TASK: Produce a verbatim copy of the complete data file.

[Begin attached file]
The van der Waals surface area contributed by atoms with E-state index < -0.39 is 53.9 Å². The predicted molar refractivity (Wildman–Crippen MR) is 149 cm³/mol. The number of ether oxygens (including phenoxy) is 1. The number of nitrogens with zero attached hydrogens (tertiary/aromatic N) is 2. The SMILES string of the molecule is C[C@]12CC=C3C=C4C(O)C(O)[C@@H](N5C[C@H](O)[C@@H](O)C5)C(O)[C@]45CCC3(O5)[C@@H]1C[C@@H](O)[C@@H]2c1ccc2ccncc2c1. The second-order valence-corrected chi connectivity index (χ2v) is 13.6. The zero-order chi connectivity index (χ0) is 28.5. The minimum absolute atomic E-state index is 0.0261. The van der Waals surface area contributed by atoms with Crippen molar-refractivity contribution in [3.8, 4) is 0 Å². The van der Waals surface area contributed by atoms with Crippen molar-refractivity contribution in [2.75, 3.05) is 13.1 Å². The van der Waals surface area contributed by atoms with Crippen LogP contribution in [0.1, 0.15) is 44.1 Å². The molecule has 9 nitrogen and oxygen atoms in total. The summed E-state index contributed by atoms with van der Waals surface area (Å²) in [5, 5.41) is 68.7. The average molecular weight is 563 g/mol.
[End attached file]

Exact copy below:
The van der Waals surface area contributed by atoms with E-state index < -0.39 is 53.9 Å². The predicted molar refractivity (Wildman–Crippen MR) is 149 cm³/mol. The number of ether oxygens (including phenoxy) is 1. The number of nitrogens with zero attached hydrogens (tertiary/aromatic N) is 2. The SMILES string of the molecule is C[C@]12CC=C3C=C4C(O)C(O)[C@@H](N5C[C@H](O)[C@@H](O)C5)C(O)[C@]45CCC3(O5)[C@@H]1C[C@@H](O)[C@@H]2c1ccc2ccncc2c1. The second-order valence-corrected chi connectivity index (χ2v) is 13.6. The zero-order chi connectivity index (χ0) is 28.5. The minimum absolute atomic E-state index is 0.0261. The van der Waals surface area contributed by atoms with Crippen molar-refractivity contribution in [3.8, 4) is 0 Å². The van der Waals surface area contributed by atoms with Crippen molar-refractivity contribution in [2.75, 3.05) is 13.1 Å². The van der Waals surface area contributed by atoms with Crippen LogP contribution in [0.1, 0.15) is 44.1 Å². The molecule has 9 nitrogen and oxygen atoms in total. The summed E-state index contributed by atoms with van der Waals surface area (Å²) in [5, 5.41) is 68.7. The average molecular weight is 563 g/mol.